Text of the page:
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June 28, 2006
Contact: Elsa Gilbertson, 802-759-2412
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ADDISON, Vt. - Many Vermonters will remember first learning about Vermont history through the booklets they received as children in school with black and white drawings commissioned by the National Life Insurance Company in Montpelier, Vermont.  A number of these drawings are now on exhibit in the ballroom at the Chimney Point State Historic Site in Addison, Vermont, through October 9, 2006. 

The special exhibit, "The Story of Old Vermont: The National Life Insurance Company Drawings," features a selection of these drawings in the 1930s and 1940s by artists Roy F. Heinrich, Amos Sewell, and Herbert M. Stoops.  The National Life Insurance Company was the only major life insurance company in the United States in a rural setting, so the Historic Art Series was a perfect way for the company to share Vermont history as well as reach potential clients about the importance of life insurance.  The company used this artwork in many publications and national advertisements, including the Saturday Evening Post, Time, and Life magazines. 

Seeing these original drawings is a revelation-done in crisp pencil, pen, and charcoal the images spring to life, vividly depicting the early history of Vermont.  They are especially exciting for the images of heroism by children, women, and men in the face of danger and showing ordinary people doing extraordinary things.  The attention to detail and accuracy is exceptional.  Brian Lindner, National Life Insurance Company historian, says, "National Life has long shared its historic art series for the benefit of many worthy causes.  We are proud that these works so accurately portray life in early Vermont and Colonial America."

Heinrich created 100 original pieces of artwork for National Life, did illustrations for Chevrolet, Ford, Dodge, Buick, Chrysler and Cadillac, and his artwork was exhibited in many New York City galleries as well as at the 1938 World's Fair.  Sewell's work also appeared in the Saturday Evening Post.  Before Stoops began his National Life work, he illustrated many books including those by Rudyard Kipling (who bought a policy from National Life in 1894!).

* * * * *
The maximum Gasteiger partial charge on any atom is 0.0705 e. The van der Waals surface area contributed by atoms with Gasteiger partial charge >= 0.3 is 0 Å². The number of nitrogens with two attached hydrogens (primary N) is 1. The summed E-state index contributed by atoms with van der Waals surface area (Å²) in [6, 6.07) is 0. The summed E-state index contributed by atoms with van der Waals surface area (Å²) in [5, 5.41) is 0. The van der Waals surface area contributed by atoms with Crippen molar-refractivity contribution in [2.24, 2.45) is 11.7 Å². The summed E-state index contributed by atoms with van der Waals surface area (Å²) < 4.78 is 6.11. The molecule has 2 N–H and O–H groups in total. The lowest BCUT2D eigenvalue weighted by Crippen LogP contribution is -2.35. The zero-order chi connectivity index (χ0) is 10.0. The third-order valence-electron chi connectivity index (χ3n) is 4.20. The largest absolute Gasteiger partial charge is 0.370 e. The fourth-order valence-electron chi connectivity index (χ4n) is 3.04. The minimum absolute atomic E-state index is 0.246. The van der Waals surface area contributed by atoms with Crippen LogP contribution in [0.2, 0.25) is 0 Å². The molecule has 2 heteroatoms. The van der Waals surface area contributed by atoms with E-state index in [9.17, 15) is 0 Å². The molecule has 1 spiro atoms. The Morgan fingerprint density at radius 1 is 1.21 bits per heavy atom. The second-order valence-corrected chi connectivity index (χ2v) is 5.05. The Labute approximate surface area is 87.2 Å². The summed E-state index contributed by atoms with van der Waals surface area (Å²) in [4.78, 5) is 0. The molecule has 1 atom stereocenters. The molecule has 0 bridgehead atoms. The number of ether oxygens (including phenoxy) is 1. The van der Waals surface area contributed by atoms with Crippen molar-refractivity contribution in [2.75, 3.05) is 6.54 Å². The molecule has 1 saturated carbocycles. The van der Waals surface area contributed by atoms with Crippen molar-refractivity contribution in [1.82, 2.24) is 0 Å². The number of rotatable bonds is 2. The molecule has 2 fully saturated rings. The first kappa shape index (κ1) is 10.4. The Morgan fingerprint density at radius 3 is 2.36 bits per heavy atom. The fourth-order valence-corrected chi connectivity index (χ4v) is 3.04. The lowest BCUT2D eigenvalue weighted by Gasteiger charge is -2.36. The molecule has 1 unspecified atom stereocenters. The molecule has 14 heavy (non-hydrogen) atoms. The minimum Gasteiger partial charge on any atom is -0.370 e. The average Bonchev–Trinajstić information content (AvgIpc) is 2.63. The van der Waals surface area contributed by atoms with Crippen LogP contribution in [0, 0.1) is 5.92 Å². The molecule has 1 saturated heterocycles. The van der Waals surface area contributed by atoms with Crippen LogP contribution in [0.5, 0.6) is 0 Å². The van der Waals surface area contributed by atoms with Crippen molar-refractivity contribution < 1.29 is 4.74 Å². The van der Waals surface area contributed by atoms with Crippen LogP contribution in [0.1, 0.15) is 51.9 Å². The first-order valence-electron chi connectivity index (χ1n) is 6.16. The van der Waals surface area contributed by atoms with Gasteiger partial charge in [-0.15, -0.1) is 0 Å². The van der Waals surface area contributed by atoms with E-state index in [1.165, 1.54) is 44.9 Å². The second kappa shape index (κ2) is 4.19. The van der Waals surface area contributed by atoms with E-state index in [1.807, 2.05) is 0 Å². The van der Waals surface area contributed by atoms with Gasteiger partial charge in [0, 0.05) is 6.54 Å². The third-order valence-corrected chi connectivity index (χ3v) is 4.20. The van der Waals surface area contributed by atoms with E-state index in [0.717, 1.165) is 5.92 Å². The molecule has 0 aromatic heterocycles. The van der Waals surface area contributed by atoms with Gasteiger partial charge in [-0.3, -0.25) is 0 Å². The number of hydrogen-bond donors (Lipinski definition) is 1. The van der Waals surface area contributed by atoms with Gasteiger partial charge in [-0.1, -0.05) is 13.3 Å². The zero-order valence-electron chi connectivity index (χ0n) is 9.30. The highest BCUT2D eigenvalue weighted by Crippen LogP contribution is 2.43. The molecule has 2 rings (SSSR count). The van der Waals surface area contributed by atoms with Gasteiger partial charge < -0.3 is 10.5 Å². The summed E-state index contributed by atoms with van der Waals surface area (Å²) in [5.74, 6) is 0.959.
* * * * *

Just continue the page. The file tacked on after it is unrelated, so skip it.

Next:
The Chimney Point State Historic Site presents the story of three early Vermont cultures, the Native American, French colonial, and American colonial, in a historic tavern built in the 1780s on Lake Champlain in Addison.  The site is open Wednesday through Sundays and Monday holidays, from 9:30 to 5:00, through October 9 and is dramatically located at the foot of the Champlain Bridge in Addison, Vermont, at the junction of VT Routes 17 and 125.  Admission is $3.00 for adults and free for children under 15.  For more information, call 802-759-2412.

For more information about the Vermont state-owned historic sites, visit:   www.HistoricVermont.org/sites or call John Dumville at (802) 828-3051.

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For images, see:  http://www.nationallife.com/public/histarchive/archive_home.asp

John P. Dumville
Historic Sites Operations Chief
Vermont Division for Historic Preservation
National Life Building, Drawer 20
Montpelier, Vermont  05620-0501

E-Mail: [log in to unmask]
Telephone: (802) 828-3051

Visit our Web Site to learn more about the State-Owned Historic Sites:  www.HistoricVermont.org

The State-Owned Historic Sites: History Where It Happened

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